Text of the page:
In my experience, these six points have been helpful for suspending students’ impulse to value my class as a chance to ponder “progress” or champion their own presumed histories (de Certeau 1988: 135). Instead they prepare to look at their own fundamental assumptions about the New Testament—what it is and how it works.
Once students are asking these questions, they already suspect that a logocentric study of the New Testament will not do for our purposes. At this point I orient students toward conceptualizing the “New Testament” as an artifact (that is an object constructed in relation to other objects), a text (a written record prescriptive and descriptive of realities), and part of a social world (developed and used in contexts) (Moreland, Burkes, and Aubin 2003: 4). This prismatic and diachronic approach challenges them to frame their object of study in terms of discourse—which includes text but involves much more. Studying the New Testament now entails “mapping” how humans have described and prescribed culture in specific territories (Smith 1993). We unpack rightly-debated discursive abbreviations like “Hellenizing,” “Romanizing,” and “Judaizing” to assess the social exchanges happening around the New Testament. Our data includes potshereds, coins, writings, maps, and timelines, but as theorists our chief question is about the changing reasons and evaluative methods for studying them (Newton 2016). What is it that we are hoping to find? What can descriptions of our Western cultural heritage tell us about the Western cultural futures we may be writing for ourselves and others?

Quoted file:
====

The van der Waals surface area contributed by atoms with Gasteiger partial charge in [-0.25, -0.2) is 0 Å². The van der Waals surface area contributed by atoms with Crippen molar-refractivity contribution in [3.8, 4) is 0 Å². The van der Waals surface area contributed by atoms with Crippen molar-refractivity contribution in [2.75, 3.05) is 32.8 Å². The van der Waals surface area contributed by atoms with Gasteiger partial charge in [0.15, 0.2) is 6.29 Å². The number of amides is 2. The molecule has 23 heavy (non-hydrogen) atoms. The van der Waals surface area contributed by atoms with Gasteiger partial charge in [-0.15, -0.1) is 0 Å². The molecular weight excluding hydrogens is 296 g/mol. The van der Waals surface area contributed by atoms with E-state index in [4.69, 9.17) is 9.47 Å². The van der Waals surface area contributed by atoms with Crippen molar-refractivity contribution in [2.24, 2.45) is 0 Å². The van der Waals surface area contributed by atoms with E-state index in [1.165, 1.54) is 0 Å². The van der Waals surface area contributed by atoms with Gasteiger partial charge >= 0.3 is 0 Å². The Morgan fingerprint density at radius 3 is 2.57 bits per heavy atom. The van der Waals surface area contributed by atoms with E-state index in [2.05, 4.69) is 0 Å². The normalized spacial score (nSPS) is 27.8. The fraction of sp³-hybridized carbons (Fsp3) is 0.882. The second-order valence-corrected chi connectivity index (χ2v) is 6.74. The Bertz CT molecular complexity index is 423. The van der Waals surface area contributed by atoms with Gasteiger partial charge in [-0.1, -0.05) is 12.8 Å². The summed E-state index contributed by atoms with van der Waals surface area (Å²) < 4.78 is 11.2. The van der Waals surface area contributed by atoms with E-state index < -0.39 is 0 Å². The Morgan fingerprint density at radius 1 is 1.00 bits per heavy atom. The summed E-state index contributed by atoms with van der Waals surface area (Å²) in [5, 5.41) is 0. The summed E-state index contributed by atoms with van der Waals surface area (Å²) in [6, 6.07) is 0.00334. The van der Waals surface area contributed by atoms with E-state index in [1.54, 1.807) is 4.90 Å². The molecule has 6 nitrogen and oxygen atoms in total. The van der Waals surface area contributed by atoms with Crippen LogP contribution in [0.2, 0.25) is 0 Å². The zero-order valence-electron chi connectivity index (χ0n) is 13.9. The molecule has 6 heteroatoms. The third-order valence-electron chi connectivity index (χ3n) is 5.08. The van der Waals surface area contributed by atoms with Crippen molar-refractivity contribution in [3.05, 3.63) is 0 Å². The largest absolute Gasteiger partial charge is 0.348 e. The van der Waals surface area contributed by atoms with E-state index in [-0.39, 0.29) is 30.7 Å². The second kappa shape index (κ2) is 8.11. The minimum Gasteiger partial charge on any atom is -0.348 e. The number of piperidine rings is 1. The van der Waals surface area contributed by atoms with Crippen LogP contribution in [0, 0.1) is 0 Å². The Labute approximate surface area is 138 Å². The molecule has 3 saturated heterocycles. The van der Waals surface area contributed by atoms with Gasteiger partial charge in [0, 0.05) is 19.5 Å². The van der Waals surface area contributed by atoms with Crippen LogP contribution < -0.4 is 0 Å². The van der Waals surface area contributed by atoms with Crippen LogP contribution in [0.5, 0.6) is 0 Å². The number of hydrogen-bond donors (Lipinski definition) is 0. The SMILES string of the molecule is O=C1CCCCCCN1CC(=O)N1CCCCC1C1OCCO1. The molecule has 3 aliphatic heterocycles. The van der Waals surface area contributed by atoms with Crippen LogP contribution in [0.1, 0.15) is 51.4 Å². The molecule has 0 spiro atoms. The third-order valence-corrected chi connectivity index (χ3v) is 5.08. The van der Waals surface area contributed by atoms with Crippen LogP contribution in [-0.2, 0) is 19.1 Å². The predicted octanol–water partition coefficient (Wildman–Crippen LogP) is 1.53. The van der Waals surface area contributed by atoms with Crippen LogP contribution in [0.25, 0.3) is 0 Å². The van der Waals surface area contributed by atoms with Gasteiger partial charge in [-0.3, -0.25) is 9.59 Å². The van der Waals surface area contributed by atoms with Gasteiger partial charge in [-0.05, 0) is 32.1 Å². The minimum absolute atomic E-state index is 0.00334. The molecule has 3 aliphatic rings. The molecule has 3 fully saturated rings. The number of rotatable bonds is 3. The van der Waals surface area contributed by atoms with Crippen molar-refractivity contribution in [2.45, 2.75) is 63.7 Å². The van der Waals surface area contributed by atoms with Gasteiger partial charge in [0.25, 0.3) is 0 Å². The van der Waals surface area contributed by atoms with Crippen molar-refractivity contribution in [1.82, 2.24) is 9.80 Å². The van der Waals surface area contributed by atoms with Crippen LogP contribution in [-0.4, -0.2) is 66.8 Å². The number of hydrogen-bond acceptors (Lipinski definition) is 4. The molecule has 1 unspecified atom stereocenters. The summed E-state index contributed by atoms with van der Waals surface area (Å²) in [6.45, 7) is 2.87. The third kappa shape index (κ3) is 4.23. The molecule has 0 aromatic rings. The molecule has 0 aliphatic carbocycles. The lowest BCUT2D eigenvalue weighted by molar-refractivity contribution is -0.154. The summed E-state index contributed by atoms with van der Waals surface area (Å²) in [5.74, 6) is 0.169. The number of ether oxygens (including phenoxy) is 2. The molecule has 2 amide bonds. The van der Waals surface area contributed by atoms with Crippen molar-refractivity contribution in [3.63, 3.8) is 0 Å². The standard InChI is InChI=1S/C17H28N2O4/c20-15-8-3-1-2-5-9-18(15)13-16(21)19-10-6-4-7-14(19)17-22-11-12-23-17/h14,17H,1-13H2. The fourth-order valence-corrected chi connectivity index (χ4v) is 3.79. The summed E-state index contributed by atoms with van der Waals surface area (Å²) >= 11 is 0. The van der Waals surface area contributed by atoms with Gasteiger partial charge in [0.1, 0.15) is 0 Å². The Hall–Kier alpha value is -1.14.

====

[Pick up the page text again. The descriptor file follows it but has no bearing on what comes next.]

B Analyzing Evaluative Practices in the World Around Them
Though the majority of the semester is focused on first-century developments, the crux of the class is the ongoing discussion that the study of the New Testament is about the construction of a Western Cultural Heritage. In situ finds, exegetical elegance, and certainty of sitz im leben are but a few ways in which Westerners have appreciated the New Testament. Throughout the course I introduce them to other ways in which this is done—leaving them to draw their own comparisons. I have had students read newspaper op-eds that use New Testament passages—or the collection in its totality—as an oracle of twenty-first century American life. In 2015, I had Irish historian Michael Geaney do a presentation on the Book of Kells, in which we looked at manuscript illumination as a scriptural strategy. Students are left to draw their own conclusions about the New Testament’s role in the cultural heritage of the West.5